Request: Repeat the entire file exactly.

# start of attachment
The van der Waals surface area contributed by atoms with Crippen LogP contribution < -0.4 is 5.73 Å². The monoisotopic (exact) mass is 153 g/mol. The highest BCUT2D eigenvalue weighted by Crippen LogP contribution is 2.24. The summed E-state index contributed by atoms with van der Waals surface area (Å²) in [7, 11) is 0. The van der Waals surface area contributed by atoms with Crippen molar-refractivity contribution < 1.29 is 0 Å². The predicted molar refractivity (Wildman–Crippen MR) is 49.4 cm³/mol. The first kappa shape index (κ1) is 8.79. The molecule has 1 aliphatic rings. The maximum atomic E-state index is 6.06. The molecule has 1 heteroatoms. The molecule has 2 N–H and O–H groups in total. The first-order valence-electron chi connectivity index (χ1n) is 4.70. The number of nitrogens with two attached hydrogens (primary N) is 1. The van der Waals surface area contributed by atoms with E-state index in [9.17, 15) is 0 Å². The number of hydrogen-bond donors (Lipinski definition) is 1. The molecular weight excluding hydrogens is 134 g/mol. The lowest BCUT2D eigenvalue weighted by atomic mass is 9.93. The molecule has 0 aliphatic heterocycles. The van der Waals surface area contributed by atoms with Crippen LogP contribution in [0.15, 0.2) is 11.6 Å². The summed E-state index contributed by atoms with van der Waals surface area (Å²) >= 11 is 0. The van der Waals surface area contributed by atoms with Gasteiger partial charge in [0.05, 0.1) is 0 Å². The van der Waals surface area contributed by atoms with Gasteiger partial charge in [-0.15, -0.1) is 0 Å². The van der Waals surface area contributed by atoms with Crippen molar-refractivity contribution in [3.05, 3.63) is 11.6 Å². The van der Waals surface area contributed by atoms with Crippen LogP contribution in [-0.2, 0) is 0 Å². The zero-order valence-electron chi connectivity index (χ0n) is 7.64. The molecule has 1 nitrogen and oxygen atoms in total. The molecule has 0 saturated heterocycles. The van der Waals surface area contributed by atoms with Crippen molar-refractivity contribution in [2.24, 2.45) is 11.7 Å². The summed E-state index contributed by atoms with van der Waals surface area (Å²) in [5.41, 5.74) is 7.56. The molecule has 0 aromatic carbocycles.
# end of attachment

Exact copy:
The van der Waals surface area contributed by atoms with Crippen LogP contribution < -0.4 is 5.73 Å². The monoisotopic (exact) mass is 153 g/mol. The highest BCUT2D eigenvalue weighted by Crippen LogP contribution is 2.24. The summed E-state index contributed by atoms with van der Waals surface area (Å²) in [7, 11) is 0. The van der Waals surface area contributed by atoms with Crippen molar-refractivity contribution < 1.29 is 0 Å². The predicted molar refractivity (Wildman–Crippen MR) is 49.4 cm³/mol. The first kappa shape index (κ1) is 8.79. The molecule has 1 aliphatic rings. The maximum atomic E-state index is 6.06. The molecule has 1 heteroatoms. The molecule has 2 N–H and O–H groups in total. The first-order valence-electron chi connectivity index (χ1n) is 4.70. The number of nitrogens with two attached hydrogens (primary N) is 1. The van der Waals surface area contributed by atoms with E-state index in [9.17, 15) is 0 Å². The number of hydrogen-bond donors (Lipinski definition) is 1. The molecular weight excluding hydrogens is 134 g/mol. The lowest BCUT2D eigenvalue weighted by atomic mass is 9.93. The molecule has 0 aliphatic heterocycles. The van der Waals surface area contributed by atoms with Crippen LogP contribution in [0.15, 0.2) is 11.6 Å². The summed E-state index contributed by atoms with van der Waals surface area (Å²) >= 11 is 0. The van der Waals surface area contributed by atoms with Gasteiger partial charge in [0.05, 0.1) is 0 Å². The van der Waals surface area contributed by atoms with Gasteiger partial charge in [-0.15, -0.1) is 0 Å². The van der Waals surface area contributed by atoms with Crippen molar-refractivity contribution in [3.05, 3.63) is 11.6 Å². The van der Waals surface area contributed by atoms with Crippen LogP contribution in [-0.2, 0) is 0 Å². The zero-order valence-electron chi connectivity index (χ0n) is 7.64. The molecule has 1 nitrogen and oxygen atoms in total. The molecule has 0 saturated heterocycles. The van der Waals surface area contributed by atoms with Crippen molar-refractivity contribution in [2.24, 2.45) is 11.7 Å². The summed E-state index contributed by atoms with van der Waals surface area (Å²) in [5.41, 5.74) is 7.56. The molecule has 0 aromatic carbocycles.